Bloomsbury £20

Review: Elizabeth's Bedfellows, By Anna Whitelock

The men who tarried with a Virgin Queen

Sex sells. The publishers must have thought this when offered Elizabeth's Bedfellows: an Intimate History of the Queen's Court. Whitelock's book proposes to look at Elizabeth I's reign through the bedchamber, her ornate rooms in her palaces, guarded by 30 women. Their duties – tending to a sick Elizabeth, emptying the chamber pot and helping her dress – belied their true power. They were the intermediaries who had to be wooed for influence, and the holders of the secrets.

The many men who wanted to get close to Elizabeth had to penetrate this circle to reach her. Whitelock's book should be full of sexual intrigue, thwarted desire, and jealousies. But the historian never quite throws off her academic inhibitions.

One of the great unresolved romances of our history concerns Robert Dudley, tall and dashing, who met Elizabeth when both were imprisoned in the Tower by her predecessor Mary I, and carried on their deep friendship after their release. On hearing of the accession of Elizabeth after Mary's death, Dudley rode to her at Hatfield House on a snow-white horse. Heart-stopping stuff. But love was not straightforward. Dudley was already married, and even when his wife died suddenly, Elizabeth never took him for herself. Indeed she even offered him to Mary, Queen of Scots as a husband, in a manipulative political exchange which Mary declined.

Dudley and Elizabeth stalked around each other for decades, jealous of each other's romantic links, but parted only upon his death, over which she was inconsolable. This affair, even if never consummated, should provide dramatic tension for much of the book. But the pulse never races in the detail-laden prose.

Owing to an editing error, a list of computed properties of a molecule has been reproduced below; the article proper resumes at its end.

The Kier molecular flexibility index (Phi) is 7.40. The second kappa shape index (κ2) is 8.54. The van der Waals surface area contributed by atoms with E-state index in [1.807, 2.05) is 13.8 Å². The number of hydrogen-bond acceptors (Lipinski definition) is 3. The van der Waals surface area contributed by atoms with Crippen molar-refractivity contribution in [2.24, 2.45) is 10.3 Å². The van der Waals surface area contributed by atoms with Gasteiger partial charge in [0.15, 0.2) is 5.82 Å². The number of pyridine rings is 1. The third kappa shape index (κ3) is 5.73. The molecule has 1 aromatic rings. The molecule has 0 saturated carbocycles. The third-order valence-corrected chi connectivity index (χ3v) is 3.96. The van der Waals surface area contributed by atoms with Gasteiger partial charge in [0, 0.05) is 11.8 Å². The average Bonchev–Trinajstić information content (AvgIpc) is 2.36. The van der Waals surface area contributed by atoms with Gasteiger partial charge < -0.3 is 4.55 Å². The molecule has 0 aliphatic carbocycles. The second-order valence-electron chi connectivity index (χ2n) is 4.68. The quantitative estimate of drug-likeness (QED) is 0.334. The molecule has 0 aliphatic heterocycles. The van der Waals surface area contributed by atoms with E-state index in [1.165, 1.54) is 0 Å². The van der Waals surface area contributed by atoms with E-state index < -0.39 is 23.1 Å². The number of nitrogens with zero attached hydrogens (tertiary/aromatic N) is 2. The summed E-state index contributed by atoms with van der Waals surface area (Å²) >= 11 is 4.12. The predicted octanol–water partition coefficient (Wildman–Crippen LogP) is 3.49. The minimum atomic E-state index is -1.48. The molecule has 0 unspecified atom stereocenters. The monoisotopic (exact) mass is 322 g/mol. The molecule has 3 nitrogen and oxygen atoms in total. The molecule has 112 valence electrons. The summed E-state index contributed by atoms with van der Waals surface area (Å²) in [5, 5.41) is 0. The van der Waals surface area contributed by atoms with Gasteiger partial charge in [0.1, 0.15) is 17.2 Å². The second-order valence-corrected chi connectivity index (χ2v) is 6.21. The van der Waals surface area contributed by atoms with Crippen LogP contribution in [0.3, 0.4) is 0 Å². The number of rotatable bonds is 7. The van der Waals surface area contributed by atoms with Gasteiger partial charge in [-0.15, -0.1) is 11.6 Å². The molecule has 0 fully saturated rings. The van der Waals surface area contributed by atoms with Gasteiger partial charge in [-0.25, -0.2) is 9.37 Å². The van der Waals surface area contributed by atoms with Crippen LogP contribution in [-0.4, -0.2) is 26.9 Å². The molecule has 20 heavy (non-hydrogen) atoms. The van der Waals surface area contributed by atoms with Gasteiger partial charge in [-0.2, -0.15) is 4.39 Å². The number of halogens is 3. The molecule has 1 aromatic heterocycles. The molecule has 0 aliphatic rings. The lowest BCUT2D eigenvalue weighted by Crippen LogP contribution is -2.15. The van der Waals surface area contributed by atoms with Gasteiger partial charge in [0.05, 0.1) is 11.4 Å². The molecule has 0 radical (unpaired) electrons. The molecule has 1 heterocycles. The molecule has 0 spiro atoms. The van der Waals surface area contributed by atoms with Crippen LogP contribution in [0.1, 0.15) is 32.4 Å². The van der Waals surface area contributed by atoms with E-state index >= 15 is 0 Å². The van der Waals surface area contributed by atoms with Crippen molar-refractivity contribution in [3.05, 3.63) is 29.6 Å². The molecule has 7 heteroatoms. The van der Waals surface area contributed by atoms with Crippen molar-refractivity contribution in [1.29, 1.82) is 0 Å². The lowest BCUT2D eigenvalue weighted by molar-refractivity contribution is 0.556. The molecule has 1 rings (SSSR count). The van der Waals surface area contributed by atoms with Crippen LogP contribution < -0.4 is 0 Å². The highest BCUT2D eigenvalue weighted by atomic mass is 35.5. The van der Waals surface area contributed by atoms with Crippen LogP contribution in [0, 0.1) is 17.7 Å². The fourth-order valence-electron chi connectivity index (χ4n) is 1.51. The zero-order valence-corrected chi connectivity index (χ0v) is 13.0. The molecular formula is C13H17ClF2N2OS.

The question of who would marry Elizabeth was a serious one. England was still riven by her father Henry VIII's divorce from the Catholic Church, and with counterclaims for the throne from all corners, what was required from Elizabeth was a clear line of succession.

There were the official suitors, the kings of Spain and Sweden, but the fun was with the flirtations – with the Scottish ambassador; the manservant of the Duke of Anjou, who had been sent to win her for his boss; and the young Robert Deveraux, the Earl of Essex. Three decades her junior, he not only replaced Robert Dudley as Master of the Horse, but also master of her attentions, until he entered the ageing queen's bedchamber and saw the queen unadorned and wigless. That was the end of him.

One cannot fault Whitelock for her meticulous research, but there is little mention of the Elizabethan culture of love, played in the miniatures of her lovers, in the sonneteers, and the depictions of the queen in Shakespeare – think Titania in A Midsummer's Night Dream. Elizabeth's romantic adventures extended far beyond the bedchamber, into the popular pysche, and the inclusion of that could have lent some passion to an otherwise fairly dry history.

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